Gelf Magazine: Your book tells the story of two coaches—Grambling's Eddie Robinson and Florida A&M's Jake Gaither. Their lack of civil rights activism came under criticism, particularly from more radical campus elements during the 1960s. No doubt history judges them as great coaches, but what is history's verdict in terms of moral leadership—could or should they have done more?

Sam Freedman: I think history will judge them positively. In the heat of the moment, they looked too removed from the struggle. But as I came to see through my research, they ultimately did things very directly—developing the first black quarterback for the NFL, arranging the first black-white college game in the South—that were huge landmarks, not just for sports but for Civil Rights societally. Making a black quarterback for the NFL was all about proving black intelligence, leadership, grace under pressure; it meant shattering the worst racist stereotypes about blacks. And the FAMU-Tampa game was probably the largest mass act of desegregation up to that point in the history of the South.

Gelf Magazine: Football is undoubtedly one of the most important cultural institutions in the South. But so was segregation. And some argue that Southerners' desire to remain competitive with integrated teams was a driving force for desegregation. How do you react to the idea that black USC running back Sam Cunningham did more for integration in 60 minutes (during a 42-21 defeat of Alabama at Legion Field) than Martin Luther King did in 20 years?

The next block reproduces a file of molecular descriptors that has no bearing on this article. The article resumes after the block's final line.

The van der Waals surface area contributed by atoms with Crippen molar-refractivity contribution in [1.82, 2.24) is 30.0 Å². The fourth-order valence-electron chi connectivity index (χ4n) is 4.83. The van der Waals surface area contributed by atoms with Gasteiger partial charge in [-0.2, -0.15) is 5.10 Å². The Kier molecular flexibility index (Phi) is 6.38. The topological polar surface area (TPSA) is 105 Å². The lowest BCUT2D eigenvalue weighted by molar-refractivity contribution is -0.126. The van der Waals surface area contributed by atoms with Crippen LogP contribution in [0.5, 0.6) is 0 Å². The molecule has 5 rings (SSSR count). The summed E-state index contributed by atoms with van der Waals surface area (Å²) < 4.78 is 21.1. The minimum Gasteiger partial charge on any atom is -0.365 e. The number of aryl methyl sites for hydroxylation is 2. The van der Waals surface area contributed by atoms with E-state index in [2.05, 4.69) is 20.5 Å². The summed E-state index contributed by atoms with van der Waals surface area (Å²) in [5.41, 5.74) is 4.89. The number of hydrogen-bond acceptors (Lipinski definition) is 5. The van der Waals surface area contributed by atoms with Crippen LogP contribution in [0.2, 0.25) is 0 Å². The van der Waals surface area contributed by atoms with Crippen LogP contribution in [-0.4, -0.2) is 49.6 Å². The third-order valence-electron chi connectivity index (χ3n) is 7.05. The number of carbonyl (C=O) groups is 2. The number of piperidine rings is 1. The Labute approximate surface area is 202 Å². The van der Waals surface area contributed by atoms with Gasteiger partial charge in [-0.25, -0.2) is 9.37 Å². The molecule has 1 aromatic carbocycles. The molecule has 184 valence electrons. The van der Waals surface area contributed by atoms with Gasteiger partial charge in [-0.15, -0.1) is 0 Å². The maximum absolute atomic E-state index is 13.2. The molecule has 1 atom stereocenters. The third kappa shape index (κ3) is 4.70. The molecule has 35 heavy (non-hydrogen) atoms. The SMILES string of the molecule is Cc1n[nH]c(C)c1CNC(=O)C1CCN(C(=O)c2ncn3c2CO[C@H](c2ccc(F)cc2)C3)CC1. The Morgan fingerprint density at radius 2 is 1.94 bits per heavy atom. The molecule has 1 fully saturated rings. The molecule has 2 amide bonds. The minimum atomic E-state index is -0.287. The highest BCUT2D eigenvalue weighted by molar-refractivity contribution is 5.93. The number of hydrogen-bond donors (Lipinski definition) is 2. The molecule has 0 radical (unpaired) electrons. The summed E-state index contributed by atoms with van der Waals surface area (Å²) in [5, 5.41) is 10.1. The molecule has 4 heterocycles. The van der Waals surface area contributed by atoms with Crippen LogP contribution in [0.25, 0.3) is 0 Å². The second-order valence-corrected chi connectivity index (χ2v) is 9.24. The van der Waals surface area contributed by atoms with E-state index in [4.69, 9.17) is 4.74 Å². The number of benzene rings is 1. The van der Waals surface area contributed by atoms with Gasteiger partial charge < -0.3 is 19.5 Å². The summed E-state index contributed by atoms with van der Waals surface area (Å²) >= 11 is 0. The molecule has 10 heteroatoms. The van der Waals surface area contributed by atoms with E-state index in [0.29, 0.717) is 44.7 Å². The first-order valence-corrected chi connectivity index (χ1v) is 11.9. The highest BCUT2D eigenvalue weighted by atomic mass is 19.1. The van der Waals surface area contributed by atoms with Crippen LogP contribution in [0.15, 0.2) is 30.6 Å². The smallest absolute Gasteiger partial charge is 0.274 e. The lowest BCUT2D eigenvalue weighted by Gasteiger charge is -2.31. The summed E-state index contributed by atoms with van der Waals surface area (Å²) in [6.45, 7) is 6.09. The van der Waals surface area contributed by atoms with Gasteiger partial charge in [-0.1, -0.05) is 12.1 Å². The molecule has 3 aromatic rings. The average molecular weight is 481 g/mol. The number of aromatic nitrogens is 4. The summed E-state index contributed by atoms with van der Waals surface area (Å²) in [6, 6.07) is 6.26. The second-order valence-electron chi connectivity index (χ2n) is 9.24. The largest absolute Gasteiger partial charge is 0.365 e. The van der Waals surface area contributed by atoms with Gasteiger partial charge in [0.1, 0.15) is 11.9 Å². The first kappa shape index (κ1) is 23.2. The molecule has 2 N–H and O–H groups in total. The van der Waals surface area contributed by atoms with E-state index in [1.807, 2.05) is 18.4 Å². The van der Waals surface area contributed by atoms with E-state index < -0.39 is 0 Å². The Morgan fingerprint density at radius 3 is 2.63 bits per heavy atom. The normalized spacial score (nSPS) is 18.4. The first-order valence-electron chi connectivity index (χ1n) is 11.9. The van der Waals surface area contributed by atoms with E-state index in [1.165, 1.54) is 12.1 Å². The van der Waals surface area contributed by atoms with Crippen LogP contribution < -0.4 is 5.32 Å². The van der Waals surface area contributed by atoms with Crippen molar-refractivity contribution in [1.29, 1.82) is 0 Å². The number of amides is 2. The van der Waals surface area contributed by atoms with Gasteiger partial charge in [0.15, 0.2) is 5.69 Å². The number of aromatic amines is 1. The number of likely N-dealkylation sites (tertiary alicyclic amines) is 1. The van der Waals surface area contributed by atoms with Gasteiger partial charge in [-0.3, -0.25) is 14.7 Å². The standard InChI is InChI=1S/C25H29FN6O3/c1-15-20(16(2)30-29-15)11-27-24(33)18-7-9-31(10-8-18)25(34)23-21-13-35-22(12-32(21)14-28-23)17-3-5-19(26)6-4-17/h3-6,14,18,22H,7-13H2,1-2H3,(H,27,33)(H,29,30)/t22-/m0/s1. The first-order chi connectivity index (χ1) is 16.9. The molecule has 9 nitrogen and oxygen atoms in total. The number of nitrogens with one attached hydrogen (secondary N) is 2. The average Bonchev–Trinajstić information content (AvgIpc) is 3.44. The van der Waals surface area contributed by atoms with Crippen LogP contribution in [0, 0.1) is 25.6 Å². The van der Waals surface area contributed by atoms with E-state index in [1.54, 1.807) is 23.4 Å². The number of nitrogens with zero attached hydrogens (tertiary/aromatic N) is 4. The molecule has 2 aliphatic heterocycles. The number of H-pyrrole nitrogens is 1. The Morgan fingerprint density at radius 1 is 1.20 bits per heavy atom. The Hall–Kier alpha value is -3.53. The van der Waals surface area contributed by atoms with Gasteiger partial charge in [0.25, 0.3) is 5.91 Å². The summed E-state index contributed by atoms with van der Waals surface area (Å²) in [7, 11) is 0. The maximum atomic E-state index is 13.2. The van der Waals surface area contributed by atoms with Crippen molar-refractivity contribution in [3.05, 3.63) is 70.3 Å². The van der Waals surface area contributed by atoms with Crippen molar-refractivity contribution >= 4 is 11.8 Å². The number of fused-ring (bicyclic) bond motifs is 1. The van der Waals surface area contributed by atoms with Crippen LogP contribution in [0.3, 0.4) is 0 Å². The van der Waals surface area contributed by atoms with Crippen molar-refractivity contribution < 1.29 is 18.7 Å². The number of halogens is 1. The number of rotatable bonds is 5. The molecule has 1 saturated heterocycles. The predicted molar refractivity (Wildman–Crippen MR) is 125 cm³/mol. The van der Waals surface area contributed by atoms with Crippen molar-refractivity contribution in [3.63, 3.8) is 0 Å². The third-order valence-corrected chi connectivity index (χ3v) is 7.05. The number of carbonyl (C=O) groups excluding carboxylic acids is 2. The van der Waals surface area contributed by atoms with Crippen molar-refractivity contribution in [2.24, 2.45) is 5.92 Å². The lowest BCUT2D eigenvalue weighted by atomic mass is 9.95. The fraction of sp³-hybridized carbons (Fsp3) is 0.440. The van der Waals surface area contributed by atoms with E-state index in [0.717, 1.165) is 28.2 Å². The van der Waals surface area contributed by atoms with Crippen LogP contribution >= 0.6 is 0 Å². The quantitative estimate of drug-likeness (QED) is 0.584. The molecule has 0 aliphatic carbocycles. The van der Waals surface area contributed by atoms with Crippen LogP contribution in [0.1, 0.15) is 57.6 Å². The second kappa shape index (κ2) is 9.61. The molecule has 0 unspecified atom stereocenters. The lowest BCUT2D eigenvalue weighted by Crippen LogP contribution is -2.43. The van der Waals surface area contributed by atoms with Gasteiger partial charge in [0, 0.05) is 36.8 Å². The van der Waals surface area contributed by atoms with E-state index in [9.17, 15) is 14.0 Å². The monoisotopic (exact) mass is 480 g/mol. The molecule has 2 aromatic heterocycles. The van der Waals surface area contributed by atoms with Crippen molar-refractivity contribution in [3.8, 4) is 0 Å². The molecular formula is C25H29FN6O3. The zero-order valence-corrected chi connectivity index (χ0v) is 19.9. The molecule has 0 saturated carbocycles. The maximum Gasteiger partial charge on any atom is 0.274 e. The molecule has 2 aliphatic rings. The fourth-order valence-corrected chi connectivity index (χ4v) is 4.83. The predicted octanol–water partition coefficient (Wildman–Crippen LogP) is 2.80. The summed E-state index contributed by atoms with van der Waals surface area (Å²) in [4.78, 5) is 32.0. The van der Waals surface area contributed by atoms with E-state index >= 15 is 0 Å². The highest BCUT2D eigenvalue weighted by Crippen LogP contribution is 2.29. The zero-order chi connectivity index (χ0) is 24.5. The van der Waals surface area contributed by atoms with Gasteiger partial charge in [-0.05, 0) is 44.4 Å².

Sam Freedman: I agree that football is hugely important in the South, and that's why schools like Alabama kept their teams all-white for years after they were forced by federal courts and troops to admit at least a few black students. Football prowess was seen as evidence of white supremacy. So, yes, the USC rout of Bama played a big role. But let's not forget that a year earlier than that game was the FAMU-Tampa game—which had been set up by a black coach, Jake Gaither. While it didn't get on national TV, it was closely followed in the South as both a football game and a cultural crossroads.

Gelf Magazine: Who would you have rather played for, Gaither or Robinson?

Sam Freedman: That's an impossibly difficult question. Both coaches treated their players with respect and decency—and also were perfectionists who drove them hard. If I absolutely had to choose, I'd probably say Gaither because of his tremendously innovative mind.

Gelf Magazine: As an Alabama fan, I remember when Eddie Robinson broke Bear Bryant's all-time wins record. What made Robinson so successful?

Sam Freedman: Robinson, as I said, was a perfectionist. He was very similar to Vince Lombardi in that he ran a fairly limited playbook but insisted on utterly flawless execution. He also had very intimidating defenses, stocked with players like Ernie Ladd and Buck Buchanan. And he imbued his players with a sense that they should never lose.

Gelf Magazine: Jake Gaither was notably wary of integration. You write, "Integration was the solvent for dissolving every institution black people had created for themselves." Was he right? What has been lost as a result of this dissolution?